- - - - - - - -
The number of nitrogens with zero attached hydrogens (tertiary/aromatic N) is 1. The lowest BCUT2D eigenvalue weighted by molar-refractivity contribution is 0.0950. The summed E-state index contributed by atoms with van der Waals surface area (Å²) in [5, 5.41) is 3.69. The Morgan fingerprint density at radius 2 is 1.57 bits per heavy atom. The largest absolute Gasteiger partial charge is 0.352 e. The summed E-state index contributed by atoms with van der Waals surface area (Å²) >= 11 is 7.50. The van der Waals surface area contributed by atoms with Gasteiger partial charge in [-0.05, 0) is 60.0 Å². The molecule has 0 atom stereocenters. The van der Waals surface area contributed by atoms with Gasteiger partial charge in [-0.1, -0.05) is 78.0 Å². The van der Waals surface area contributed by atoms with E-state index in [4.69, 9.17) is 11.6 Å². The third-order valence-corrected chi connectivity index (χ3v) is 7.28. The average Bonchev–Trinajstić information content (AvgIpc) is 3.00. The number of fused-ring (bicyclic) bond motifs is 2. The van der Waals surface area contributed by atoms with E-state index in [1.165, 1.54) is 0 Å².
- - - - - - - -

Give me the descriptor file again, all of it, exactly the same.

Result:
The number of nitrogens with zero attached hydrogens (tertiary/aromatic N) is 1. The lowest BCUT2D eigenvalue weighted by molar-refractivity contribution is 0.0950. The summed E-state index contributed by atoms with van der Waals surface area (Å²) in [5, 5.41) is 3.69. The Morgan fingerprint density at radius 2 is 1.57 bits per heavy atom. The largest absolute Gasteiger partial charge is 0.352 e. The summed E-state index contributed by atoms with van der Waals surface area (Å²) >= 11 is 7.50. The van der Waals surface area contributed by atoms with Gasteiger partial charge in [-0.05, 0) is 60.0 Å². The molecule has 0 atom stereocenters. The van der Waals surface area contributed by atoms with Gasteiger partial charge in [-0.1, -0.05) is 78.0 Å². The van der Waals surface area contributed by atoms with E-state index in [4.69, 9.17) is 11.6 Å². The third-order valence-corrected chi connectivity index (χ3v) is 7.28. The average Bonchev–Trinajstić information content (AvgIpc) is 3.00. The number of fused-ring (bicyclic) bond motifs is 2. The van der Waals surface area contributed by atoms with E-state index in [1.165, 1.54) is 0 Å².